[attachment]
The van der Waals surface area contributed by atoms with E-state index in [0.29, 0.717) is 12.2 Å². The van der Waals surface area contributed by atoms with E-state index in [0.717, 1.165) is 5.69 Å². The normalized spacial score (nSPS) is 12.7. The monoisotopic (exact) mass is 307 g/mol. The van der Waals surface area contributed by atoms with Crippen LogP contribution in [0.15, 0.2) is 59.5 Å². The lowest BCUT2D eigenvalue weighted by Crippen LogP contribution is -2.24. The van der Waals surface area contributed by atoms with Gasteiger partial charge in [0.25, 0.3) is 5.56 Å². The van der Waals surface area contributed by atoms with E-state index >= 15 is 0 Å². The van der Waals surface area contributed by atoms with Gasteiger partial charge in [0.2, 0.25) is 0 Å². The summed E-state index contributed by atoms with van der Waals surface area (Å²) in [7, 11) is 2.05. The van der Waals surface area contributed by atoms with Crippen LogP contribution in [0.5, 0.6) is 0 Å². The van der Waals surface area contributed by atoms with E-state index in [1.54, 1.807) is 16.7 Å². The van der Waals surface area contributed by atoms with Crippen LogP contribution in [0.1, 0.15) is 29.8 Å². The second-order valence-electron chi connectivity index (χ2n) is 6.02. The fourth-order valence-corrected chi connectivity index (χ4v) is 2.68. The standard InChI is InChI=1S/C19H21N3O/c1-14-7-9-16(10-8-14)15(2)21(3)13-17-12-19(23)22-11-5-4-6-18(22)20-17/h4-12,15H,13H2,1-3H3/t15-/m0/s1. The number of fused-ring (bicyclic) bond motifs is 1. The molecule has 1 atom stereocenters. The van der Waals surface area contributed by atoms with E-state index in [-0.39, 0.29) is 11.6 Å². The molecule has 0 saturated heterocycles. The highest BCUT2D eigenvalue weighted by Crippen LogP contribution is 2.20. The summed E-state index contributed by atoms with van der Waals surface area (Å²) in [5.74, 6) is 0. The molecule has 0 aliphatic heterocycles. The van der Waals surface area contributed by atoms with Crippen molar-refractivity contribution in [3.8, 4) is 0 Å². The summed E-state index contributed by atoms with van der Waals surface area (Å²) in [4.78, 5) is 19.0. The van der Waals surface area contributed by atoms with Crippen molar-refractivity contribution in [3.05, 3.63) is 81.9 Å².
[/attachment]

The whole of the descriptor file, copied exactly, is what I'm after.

The van der Waals surface area contributed by atoms with E-state index in [0.29, 0.717) is 12.2 Å². The van der Waals surface area contributed by atoms with E-state index in [0.717, 1.165) is 5.69 Å². The normalized spacial score (nSPS) is 12.7. The monoisotopic (exact) mass is 307 g/mol. The van der Waals surface area contributed by atoms with Crippen LogP contribution in [0.15, 0.2) is 59.5 Å². The lowest BCUT2D eigenvalue weighted by Crippen LogP contribution is -2.24. The van der Waals surface area contributed by atoms with Gasteiger partial charge in [0.25, 0.3) is 5.56 Å². The van der Waals surface area contributed by atoms with E-state index >= 15 is 0 Å². The van der Waals surface area contributed by atoms with Gasteiger partial charge in [0.2, 0.25) is 0 Å². The summed E-state index contributed by atoms with van der Waals surface area (Å²) in [7, 11) is 2.05. The van der Waals surface area contributed by atoms with Crippen LogP contribution in [0.5, 0.6) is 0 Å². The van der Waals surface area contributed by atoms with E-state index in [1.54, 1.807) is 16.7 Å². The van der Waals surface area contributed by atoms with Crippen LogP contribution in [0.1, 0.15) is 29.8 Å². The second-order valence-electron chi connectivity index (χ2n) is 6.02. The fourth-order valence-corrected chi connectivity index (χ4v) is 2.68. The standard InChI is InChI=1S/C19H21N3O/c1-14-7-9-16(10-8-14)15(2)21(3)13-17-12-19(23)22-11-5-4-6-18(22)20-17/h4-12,15H,13H2,1-3H3/t15-/m0/s1. The number of fused-ring (bicyclic) bond motifs is 1. The molecule has 1 atom stereocenters. The van der Waals surface area contributed by atoms with E-state index in [-0.39, 0.29) is 11.6 Å². The molecule has 0 saturated heterocycles. The highest BCUT2D eigenvalue weighted by Crippen LogP contribution is 2.20. The summed E-state index contributed by atoms with van der Waals surface area (Å²) in [5.74, 6) is 0. The molecule has 0 aliphatic heterocycles. The van der Waals surface area contributed by atoms with Crippen molar-refractivity contribution in [3.8, 4) is 0 Å². The summed E-state index contributed by atoms with van der Waals surface area (Å²) in [4.78, 5) is 19.0. The van der Waals surface area contributed by atoms with Crippen molar-refractivity contribution in [3.05, 3.63) is 81.9 Å².